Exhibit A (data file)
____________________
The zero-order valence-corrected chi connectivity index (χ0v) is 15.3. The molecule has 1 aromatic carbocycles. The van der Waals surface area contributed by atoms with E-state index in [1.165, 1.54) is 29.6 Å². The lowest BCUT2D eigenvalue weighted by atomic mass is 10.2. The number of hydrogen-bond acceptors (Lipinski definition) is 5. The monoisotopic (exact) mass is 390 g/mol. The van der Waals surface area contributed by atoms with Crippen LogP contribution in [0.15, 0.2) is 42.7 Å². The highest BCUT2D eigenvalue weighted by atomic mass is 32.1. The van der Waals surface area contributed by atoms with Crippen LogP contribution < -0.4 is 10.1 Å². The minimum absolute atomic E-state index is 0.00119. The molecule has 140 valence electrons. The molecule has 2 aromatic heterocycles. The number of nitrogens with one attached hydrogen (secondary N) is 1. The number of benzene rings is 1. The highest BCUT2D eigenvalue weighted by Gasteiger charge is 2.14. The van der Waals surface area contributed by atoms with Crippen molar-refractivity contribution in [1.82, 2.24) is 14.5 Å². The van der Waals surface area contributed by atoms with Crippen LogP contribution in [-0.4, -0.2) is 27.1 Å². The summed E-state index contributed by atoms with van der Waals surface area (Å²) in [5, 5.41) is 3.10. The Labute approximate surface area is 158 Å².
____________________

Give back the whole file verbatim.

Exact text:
The zero-order valence-corrected chi connectivity index (χ0v) is 15.3. The molecule has 1 aromatic carbocycles. The van der Waals surface area contributed by atoms with E-state index in [1.165, 1.54) is 29.6 Å². The lowest BCUT2D eigenvalue weighted by atomic mass is 10.2. The number of hydrogen-bond acceptors (Lipinski definition) is 5. The monoisotopic (exact) mass is 390 g/mol. The van der Waals surface area contributed by atoms with Crippen LogP contribution in [0.15, 0.2) is 42.7 Å². The highest BCUT2D eigenvalue weighted by atomic mass is 32.1. The van der Waals surface area contributed by atoms with Crippen LogP contribution < -0.4 is 10.1 Å². The minimum absolute atomic E-state index is 0.00119. The molecule has 140 valence electrons. The molecule has 2 aromatic heterocycles. The number of nitrogens with one attached hydrogen (secondary N) is 1. The number of benzene rings is 1. The highest BCUT2D eigenvalue weighted by Gasteiger charge is 2.14. The van der Waals surface area contributed by atoms with Crippen molar-refractivity contribution in [1.82, 2.24) is 14.5 Å². The van der Waals surface area contributed by atoms with Crippen LogP contribution in [-0.4, -0.2) is 27.1 Å². The summed E-state index contributed by atoms with van der Waals surface area (Å²) in [5, 5.41) is 3.10. The Labute approximate surface area is 158 Å².